That is quite unreal. The Government made a promise in March 1960, when they raised the limit, but by erosion as a result of the cost of living these people are now 6s. 8d. and 9s. 6d. 11worse off. When will the Government make up these amounts and keep their promise?
By the hon. Member's own yardstick they are very much better off than they would have been under a Labour Government
15. Mr. Ross
asked the Minister of Pensions and National Insurance what is the aggregate weekly disbursement to all recipients of National Insurance benefits for the latest available date; and what would require to be added to that sum to give it the real value that that sum had on the day when the last announcement of National Insurance benefit increases was made.
About £21½ million and £1½ million.
Does the hon. Lady agree that this gives an idea of the extent of the robbery of the poor as a result of the Government's failure to keep down the cost of living? Will she invite at least one Minister whom we know will be in his place for at least a week, namely, the Prime Minister, to attend to this matter?
As the hon. Member knows, retirement pensions are paid to all people who have contributed, regardless of their means, and therefore it is not fair to say that this is robbing the poor. If we were to make good the 6 per cent. decrease since April, 1961, it would mean immediately the expenditure of an extra £13 million by the Exchequer and an extra 6d. a side on the weekly stamp.
I am not interested in April, 1961. I am interested in the real value on the date when the announcement was made and the fact that on that basis the extent of the present suffering is even greater and the figures should be even higher.
And therefore the contribution which the ordinary taxpayer and contributor would have to make. There would be, for the hon. Member's date, an extra £16 million to be paid by the Exchequer to the Fund and there would be an extra 8d. a side on the weekly stamp.12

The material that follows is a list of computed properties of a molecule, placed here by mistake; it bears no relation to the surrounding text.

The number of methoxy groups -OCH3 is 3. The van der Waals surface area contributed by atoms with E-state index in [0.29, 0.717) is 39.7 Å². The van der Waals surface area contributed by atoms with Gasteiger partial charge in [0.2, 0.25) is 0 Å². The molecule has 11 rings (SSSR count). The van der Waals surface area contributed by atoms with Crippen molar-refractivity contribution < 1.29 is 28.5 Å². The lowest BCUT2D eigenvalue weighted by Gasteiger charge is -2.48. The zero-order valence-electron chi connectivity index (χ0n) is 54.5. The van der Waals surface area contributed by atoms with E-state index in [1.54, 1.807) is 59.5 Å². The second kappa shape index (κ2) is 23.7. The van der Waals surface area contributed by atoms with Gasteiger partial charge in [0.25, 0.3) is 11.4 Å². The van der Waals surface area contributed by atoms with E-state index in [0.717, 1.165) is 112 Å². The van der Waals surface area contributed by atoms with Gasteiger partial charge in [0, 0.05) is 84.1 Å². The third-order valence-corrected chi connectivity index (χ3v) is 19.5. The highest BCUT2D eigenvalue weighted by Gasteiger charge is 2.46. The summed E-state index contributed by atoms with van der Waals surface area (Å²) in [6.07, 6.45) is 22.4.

17. Mr. Millan
asked the Minister of Pensions and National Insurance what would require to be added to the adult death grant to allow for the decrease in the purchasing power of the £ sterling since the announcement of the last increase of that benefit.
About £2 17s. 6d.
Whatever the Government may claim about other benefits, may I ask the hon. Lady whether this is not one case where it is obvious that the grant has not kept pace with the rising costs? The original death grant was £20 and the present grant is £25. Would the Ministry look at the whole question of death grants, including the question of those disqualified from receiving it?
The death grant has been raised only once to my knowledge since it was introduced in 1948. The hon. Member has taken the cost-of-living index, which is a curious one to take when applied to the death grant. I will, of course, communicate what he has said to the appropriate quarters.
Pensions and Earnings
18. Mr. Millan
asked the Minister of Pensions and National Insurance if he will state as a percentage the relationship of the basic pension to the average weekly male earnings in 1946, 1955 and the latest available date in 1962, respectively.
For a single person, 21½, 17½ and 18½ and for a married couple, 35, 30 and 30. The latest available figures are for October, 1961.
Do these figures not demonstrate that the percentages are lower than they were in 1946 and that the claims made by the Government that pensioners would share in rising standards have not been substantiated? Is not this the real test that we should apply to National Insurance benefits?
The actual erosion from 21½ per cent. to 18 per cent. for a single person and from 35 per cent. to 30 per cent. for the married couple took place during the years 1946 to 1951, but since then the relationship has remained constant.13
19. Mrs. Braddock
asked the Minister of Pensions and National Insurance what would require to be added to the current pension and allowances of a widowed mother with two children to make up for the decreased purchasing power of the £ sterling since the last increase of insurance benefits was announced.
About 7s. 11d.
Will the hon. Lady look at the position of widowed mothers? Is she aware that they are often in great difficulty? They do not understand percentages. All they understand is the cost of living—the cost of things they have to buy. They are in difficulty unless they are able to obtain employment. Which often leaves the family without a responsible person to look after it. Is it not time that something was done for them?
I can understand the hon. Lady's special sympathy for widowed mothers. As she is aware, the Government, under the National Insurance Scheme, have given special preference to the widowed mother to the extent that the widow with one child has benefited by 44 per cent., the widow with two children by 58 per cent., the widow with two children by 58 per cent. and the widow with three children by 71 per cent. more, in real terms, over 1951.